17 Best Things To Do in Caye Caulker, Belize in 2024

Things to do in Caye Caulker

The best things to do in Caye Caulker are all thankfully packed into one concentrated, sunny area that is easy to get around.

All you need is a short boat ride off the coast of Belize City. There you will find this tiny, laid-back island, sitting pretty at only 5 miles long and less than 1 mile wide. Its diminutive size makes it easy to get around, which can be done by using mopeds, bicycles, or simply walking everywhere. 

The vibe of the place is laid-back, so you will have more than enough time to relax and rejuvenate in between your activities.

It’s not exactly an off-the-beaten-track island, but it doesn’t pretend to be! Here are 17 fun things to do in Caye Caulker, for travellers of all tastes…

The Best Things To Do in Caye Caulker (A Warning)

Even though it’s small, there are plenty of “things” to keep you busy(ish) on this lazy little beach-bum haven… but not in the typical guidebook sense. 

If you are the type of person who always gets your knickers in a twist, Caye Caulker is the ideal place to untangle them. There’s simply no time for stress or heavy planning here and you must accept the ‘Go Slow’ vibe that the island embodies, or you’re going to have a hard time.

Give into the nonchalant energy of this sleepy location and welcome the fact that the best things to do in Caye Caulker are done in a no fu**s given fashion (dodgy party places aside).

1. Scuba Diving The Great Blue Hole

A stretch of lush green trees in the distance from the bright blue Caribbean Sea in Caye Caulker, Belize.

The Great Blue Hole isn’t technically on Caye Caulker but it’s so spectacular and close enough that it needs to be included in this list. It’s a massive marine sinkhole that’s almost perfectly circular, having a diameter of 1,043 feet and a depth of 407 feet (giving it its dark blue colour).

It’s located in the centre of the Lighthouse Reef and was formed over hundreds of thousands of years during glacial periods. 

However, I did almost die here due to a dangerous concoction of inexperience and company negligence. You can read more about that in my reveal-all post: How To Nearly Die Scuba Diving in the Great Blue Hole, Belize (Caye Caulker)

Know Before You Go:

  • Location: Lighthouse Reef, Belize (71 miles/2 hours from Caye Caulker)
  • Cost: Snorkeling is cheapest at around $200 USD. Scuba diving costs anywhere from $300-350 USD, and a flight over the reef for a bird’s eye experience can cost $1000 USD per person (can be cheaper if you go with a group).
  • Opening hours: Depending on the tour operator, you’ll be picked up around 5 am and the boat will leave around 6 am. Flight tours leave after 10 am.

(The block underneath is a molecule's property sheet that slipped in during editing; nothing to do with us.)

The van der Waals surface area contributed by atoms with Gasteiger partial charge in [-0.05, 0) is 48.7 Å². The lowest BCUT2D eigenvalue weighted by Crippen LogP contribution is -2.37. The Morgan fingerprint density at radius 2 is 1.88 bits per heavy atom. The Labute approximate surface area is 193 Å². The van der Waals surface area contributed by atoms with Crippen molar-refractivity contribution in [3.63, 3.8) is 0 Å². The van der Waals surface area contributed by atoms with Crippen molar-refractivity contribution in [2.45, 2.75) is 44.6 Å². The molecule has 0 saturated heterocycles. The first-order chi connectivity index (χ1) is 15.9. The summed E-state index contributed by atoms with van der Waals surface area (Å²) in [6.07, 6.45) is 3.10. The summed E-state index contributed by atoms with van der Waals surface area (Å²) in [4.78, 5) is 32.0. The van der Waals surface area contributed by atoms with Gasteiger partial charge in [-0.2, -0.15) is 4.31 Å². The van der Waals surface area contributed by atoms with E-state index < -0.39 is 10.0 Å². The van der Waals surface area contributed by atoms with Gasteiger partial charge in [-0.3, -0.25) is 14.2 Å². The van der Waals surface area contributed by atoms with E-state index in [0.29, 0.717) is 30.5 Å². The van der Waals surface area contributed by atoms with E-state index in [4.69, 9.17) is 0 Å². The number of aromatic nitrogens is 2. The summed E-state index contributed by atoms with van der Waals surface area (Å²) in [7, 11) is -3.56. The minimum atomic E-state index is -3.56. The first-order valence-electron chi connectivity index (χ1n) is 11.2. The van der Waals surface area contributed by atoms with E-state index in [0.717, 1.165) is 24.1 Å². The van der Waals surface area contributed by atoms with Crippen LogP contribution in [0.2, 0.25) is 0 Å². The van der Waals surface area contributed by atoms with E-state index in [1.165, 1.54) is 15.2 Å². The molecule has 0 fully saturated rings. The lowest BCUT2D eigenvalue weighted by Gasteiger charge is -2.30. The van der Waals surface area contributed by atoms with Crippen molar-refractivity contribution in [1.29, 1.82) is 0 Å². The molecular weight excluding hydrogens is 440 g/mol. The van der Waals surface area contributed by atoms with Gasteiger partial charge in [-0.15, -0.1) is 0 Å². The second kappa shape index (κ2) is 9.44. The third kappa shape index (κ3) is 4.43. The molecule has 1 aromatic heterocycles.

• Time needed: It takes approximately 2.5 hours to get to the site by boat, so plan to spend half your day on transportation alone. The tour will return you back to Caye Caulker around 4 pm. Flights tours last about 1 hour.
  • Getting there: Snorkelling/diving tours will get you there by speedboat, and flights will depart from Caye Caulker’s airport.

2. Snorkelling in Turneffe Reef

Pod of 3 dolphins swim across the water in Caye Caulker, Belize

To the southeast of Caye Caulker is Turneffe Atoll, which is one of three atolls of the Belize Barrier Reef. Of the 3, it’s the largest and most impressive, with 400+ islets that are a mixture of mangroves and shallow lagoons.

If you’re new to diving you needn’t worry, as Turneffe Atoll has sites for every level of diver. It offers world-class snorkelling where you can see tropical fish, sea turtles, lobsters, rays, and dolphins. 

Know Before You Go:

  • Location: Turneffe Atoll is 51 km away from Caye Caulker.
  • Cost: Depending on the tour company you could pay anywhere from $100 to $250 USD.
  • Opening hours: Most tours operate early in the morning around 6 am.
  • Time needed: It takes 90 mins to get from Caye Caulker to Turneffe, and the tour will last until mid-afternoon.
  • Getting there: Tour operators will bring you to the site via speedboat.

3. Crocodile-Spotting At The Estuary 

A menacing crocodile lies on its front in a Reserve in Caye Caulker, Belize

Wanna channel your inner-Steve Irwin? Board a boat on the south island and head on over to the Caye Caulker Estuary and Crocodile Reserve. 

This tour allows you to explore a more primal side of Belize, as you’re guided on a mile-long boardwalk known as The Origin of Life Nature Trail. Here you’ll learn about different species and see crocodiles, birds, and unique plant life. From the smallest organisms to terrifying apex predators, the impassioned guides are more than happy to answer your geeky wildlife questions about every species.

Know Before You Go:

  • Location: The Estuary is located on the north island of Caye Caulker.
  • Cost: Be prepared to spend between $15 and $30 USD.
  • Opening hours: Operators run a morning tour (8 am) as well as a late afternoon tour (4 pm).
  • Time needed: Expect to spend 1 to 2 hours here.
  • Getting there: A short trip by boat will take you from the south island to the north island.

4. Swim With Nurse Sharks at Shark Ray Alley 

A pod of nurse sharks feeding in Caye Caulker, Belize.

Ever wanted to swim with sharks? Then a trip to Shark Ray Alley might be right up your alley, however, I am hesitant to put this in here, feel free to read on. 

Not to be confused with the Shark Ray Alley inside the Hol Chan Marine Reserve (which is also worth a visit), the Caye Caulker Shark Ray Alley is cheaper and you’ll still be able to swim with plenty of nurse sharks and stingrays. At a depth of only 4 to 8 feet, it’s safe for most people.